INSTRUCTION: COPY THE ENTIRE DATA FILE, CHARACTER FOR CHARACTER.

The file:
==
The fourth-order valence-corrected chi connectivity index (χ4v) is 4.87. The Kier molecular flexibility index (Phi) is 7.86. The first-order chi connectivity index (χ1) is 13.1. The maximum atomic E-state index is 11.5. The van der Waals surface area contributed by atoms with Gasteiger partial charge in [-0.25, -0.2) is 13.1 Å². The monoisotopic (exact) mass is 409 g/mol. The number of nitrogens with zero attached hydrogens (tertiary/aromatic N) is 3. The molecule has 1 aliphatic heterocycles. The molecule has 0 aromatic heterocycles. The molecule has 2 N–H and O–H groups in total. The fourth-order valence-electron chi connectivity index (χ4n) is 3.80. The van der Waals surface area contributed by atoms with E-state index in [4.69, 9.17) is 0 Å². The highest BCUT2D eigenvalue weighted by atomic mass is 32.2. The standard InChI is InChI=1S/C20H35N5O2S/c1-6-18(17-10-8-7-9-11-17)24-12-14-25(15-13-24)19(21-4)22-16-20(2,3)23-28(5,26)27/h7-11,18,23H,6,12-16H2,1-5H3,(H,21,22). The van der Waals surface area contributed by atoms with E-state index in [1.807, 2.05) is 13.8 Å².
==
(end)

The fourth-order valence-corrected chi connectivity index (χ4v) is 4.87. The Kier molecular flexibility index (Phi) is 7.86. The first-order chi connectivity index (χ1) is 13.1. The maximum atomic E-state index is 11.5. The van der Waals surface area contributed by atoms with Gasteiger partial charge in [-0.25, -0.2) is 13.1 Å². The monoisotopic (exact) mass is 409 g/mol. The number of nitrogens with zero attached hydrogens (tertiary/aromatic N) is 3. The molecule has 1 aliphatic heterocycles. The molecule has 0 aromatic heterocycles. The molecule has 2 N–H and O–H groups in total. The fourth-order valence-electron chi connectivity index (χ4n) is 3.80. The van der Waals surface area contributed by atoms with E-state index in [4.69, 9.17) is 0 Å². The highest BCUT2D eigenvalue weighted by atomic mass is 32.2. The standard InChI is InChI=1S/C20H35N5O2S/c1-6-18(17-10-8-7-9-11-17)24-12-14-25(15-13-24)19(21-4)22-16-20(2,3)23-28(5,26)27/h7-11,18,23H,6,12-16H2,1-5H3,(H,21,22). The van der Waals surface area contributed by atoms with E-state index in [1.807, 2.05) is 13.8 Å².